Does external funding explain the decision to grant a human rights jurisdiction to the ECOWAS Court? External funding surely plays a role in African regional integration projects, a point that James Gathii has written about eloquently. But we think that external financial support is neither necessary nor sufficient, which is to say that a stream of foreign money alone cannot sustain a regional integration scheme that cuts against fundamental national interests. Evidence for this statement includes the following: (a) ECOWAS member states are not eager to open their markets to each other, something external funders desire; (b) external funding was not enough to protect the SADC Tribunal when it acted against the fundamental interests of Zimbabwe; (c) ECOWAS member states may have their own reasons to sustain the Court’s human rights jurisdiction. External funding does, however, help to explain why human rights NGOs are regionally active.
How important was the Secretariat in securing and sustaining the ECOWAS Court’s human rights jurisdiction? EU scholars have long discussed the importance of the European Commission in EU policymaking. Our article explains why the ECOWAS Secretariat supported the 2005 Supplementary Protocol. Moreover, our interviews suggest that the Secretariat has critical information. The Secretariat communicates to member states and NGOs about what others are saying about policy proposals. We think the Secretariat “read the room,” and conveyed that private litigant access in economic cases would create political clashes that member states would oppose.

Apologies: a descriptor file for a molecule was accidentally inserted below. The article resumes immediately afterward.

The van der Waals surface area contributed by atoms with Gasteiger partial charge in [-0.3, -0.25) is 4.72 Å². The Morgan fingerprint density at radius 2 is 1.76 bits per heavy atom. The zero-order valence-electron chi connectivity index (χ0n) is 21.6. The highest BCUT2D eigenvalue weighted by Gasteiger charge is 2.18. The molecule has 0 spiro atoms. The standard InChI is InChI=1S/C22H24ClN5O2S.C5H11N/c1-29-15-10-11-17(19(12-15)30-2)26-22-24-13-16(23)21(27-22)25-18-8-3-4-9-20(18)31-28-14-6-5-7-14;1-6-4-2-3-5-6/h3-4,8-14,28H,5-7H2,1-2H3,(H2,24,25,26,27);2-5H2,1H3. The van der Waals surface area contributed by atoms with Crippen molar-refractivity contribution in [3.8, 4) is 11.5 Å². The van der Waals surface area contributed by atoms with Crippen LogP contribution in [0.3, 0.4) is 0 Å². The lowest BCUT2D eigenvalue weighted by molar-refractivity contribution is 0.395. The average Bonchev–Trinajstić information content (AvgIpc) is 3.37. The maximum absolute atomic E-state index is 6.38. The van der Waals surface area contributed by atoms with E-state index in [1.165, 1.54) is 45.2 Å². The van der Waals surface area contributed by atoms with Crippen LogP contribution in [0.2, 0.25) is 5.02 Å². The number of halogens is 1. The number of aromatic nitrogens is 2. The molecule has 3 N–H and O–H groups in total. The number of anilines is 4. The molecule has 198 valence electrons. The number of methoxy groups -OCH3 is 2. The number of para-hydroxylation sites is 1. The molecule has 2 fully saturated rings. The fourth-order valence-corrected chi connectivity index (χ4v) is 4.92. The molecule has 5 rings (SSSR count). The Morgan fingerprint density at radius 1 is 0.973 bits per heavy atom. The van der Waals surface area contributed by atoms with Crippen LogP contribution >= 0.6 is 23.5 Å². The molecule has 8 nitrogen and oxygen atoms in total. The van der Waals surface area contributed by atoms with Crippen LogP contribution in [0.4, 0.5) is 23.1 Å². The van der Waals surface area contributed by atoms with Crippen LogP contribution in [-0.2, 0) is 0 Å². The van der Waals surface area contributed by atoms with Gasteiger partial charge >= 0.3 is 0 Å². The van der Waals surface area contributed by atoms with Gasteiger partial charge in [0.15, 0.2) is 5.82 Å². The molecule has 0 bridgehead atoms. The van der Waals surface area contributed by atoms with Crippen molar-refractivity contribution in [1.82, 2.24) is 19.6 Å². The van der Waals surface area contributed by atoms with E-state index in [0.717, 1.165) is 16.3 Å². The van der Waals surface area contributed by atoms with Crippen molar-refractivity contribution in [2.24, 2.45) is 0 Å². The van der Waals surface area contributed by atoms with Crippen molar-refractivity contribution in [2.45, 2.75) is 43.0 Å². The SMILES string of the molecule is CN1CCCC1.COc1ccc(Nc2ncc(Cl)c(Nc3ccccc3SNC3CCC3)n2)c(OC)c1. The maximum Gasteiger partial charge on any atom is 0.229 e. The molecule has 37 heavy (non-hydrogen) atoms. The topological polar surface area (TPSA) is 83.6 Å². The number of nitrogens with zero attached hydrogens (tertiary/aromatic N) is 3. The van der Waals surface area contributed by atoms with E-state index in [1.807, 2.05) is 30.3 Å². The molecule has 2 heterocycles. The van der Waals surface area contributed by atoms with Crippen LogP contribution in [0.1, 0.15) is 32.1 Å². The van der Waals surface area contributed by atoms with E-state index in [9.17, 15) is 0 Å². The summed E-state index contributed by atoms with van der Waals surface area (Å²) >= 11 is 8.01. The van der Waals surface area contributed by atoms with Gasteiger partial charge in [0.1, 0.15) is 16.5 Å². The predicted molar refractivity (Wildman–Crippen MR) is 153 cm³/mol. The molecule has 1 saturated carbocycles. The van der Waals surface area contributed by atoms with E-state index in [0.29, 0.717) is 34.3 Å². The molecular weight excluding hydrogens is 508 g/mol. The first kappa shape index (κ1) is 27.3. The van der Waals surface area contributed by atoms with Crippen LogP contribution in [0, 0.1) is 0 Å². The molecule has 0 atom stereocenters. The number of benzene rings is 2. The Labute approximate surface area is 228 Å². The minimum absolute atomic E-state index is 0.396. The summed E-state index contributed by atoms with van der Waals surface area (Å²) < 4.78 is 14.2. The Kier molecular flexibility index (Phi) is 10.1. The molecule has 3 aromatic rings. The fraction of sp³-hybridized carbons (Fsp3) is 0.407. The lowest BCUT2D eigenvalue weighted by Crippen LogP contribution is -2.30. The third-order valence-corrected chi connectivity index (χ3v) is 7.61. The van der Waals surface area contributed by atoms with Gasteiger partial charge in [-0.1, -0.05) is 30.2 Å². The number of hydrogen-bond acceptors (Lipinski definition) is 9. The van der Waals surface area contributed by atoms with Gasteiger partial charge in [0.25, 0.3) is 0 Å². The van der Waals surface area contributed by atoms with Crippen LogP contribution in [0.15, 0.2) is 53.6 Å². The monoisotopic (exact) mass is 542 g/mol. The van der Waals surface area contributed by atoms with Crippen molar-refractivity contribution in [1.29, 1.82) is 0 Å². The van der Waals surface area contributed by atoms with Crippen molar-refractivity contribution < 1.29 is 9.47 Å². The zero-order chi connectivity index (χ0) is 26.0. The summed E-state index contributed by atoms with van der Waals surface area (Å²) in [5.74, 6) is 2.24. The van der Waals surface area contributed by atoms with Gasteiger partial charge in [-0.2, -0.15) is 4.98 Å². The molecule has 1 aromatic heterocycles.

In sum, what were the necessary and sufficient conditions that led to the ECOWAS Court’s human rights jurisdiction? Civil society mobilization, member state support, Secretariat backing were jointly necessary and sufficient for expanding the ECOWAS Court’s jurisdiction. Yet this conclusion only begs the question of why such support existed. Our friendly critics invoke “rationalist” and “public choice” explanations. One can come up with rationalist explanations for both support and opposition by each of these groups of actors. To go deeper, here is the argument in a nutshell:
- Transnational civil society mobilization was a necessary condition, and external funding was helpful and perhaps even necessary for this mobilization.
- Humanitarian interventions in West Africa were critical antecedent conditions for member states to give the ECOWAS Court a human rights jurisdiction. Moreover, the full support of the regional hegemon, Nigeria, was crucial.
- The role of the ECOWAS Secretariat was important and underappreciated.
Taken together, these necessary and jointly sufficient conditions shape the strategic space within which the ECOWAS Court reviews human rights cases, or, as Horace Adjolohoun describes it, serves as a progressive force promoting human rights in West Africa.